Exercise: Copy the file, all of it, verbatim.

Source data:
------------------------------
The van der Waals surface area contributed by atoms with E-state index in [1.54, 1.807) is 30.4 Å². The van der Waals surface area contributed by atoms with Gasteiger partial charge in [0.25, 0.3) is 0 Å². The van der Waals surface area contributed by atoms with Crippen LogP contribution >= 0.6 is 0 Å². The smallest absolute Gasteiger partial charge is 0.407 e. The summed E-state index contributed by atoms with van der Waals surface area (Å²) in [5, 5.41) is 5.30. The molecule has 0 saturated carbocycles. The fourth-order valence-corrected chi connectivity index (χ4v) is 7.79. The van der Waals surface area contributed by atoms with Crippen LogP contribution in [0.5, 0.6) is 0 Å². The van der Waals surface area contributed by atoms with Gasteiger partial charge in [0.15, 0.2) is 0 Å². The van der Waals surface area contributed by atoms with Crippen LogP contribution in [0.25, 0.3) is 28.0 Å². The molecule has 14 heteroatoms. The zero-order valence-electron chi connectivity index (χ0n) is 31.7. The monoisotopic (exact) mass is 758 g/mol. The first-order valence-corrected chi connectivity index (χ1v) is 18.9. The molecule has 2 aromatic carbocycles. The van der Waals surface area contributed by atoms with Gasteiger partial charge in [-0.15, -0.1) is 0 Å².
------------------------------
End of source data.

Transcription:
The van der Waals surface area contributed by atoms with E-state index in [1.54, 1.807) is 30.4 Å². The van der Waals surface area contributed by atoms with Gasteiger partial charge in [0.25, 0.3) is 0 Å². The van der Waals surface area contributed by atoms with Crippen LogP contribution >= 0.6 is 0 Å². The smallest absolute Gasteiger partial charge is 0.407 e. The summed E-state index contributed by atoms with van der Waals surface area (Å²) in [5, 5.41) is 5.30. The molecule has 0 saturated carbocycles. The fourth-order valence-corrected chi connectivity index (χ4v) is 7.79. The van der Waals surface area contributed by atoms with Crippen LogP contribution in [0.5, 0.6) is 0 Å². The van der Waals surface area contributed by atoms with Gasteiger partial charge in [0.15, 0.2) is 0 Å². The van der Waals surface area contributed by atoms with Crippen LogP contribution in [0.25, 0.3) is 28.0 Å². The molecule has 14 heteroatoms. The zero-order valence-electron chi connectivity index (χ0n) is 31.7. The monoisotopic (exact) mass is 758 g/mol. The first-order valence-corrected chi connectivity index (χ1v) is 18.9. The molecule has 2 aromatic carbocycles. The van der Waals surface area contributed by atoms with Gasteiger partial charge in [-0.15, -0.1) is 0 Å².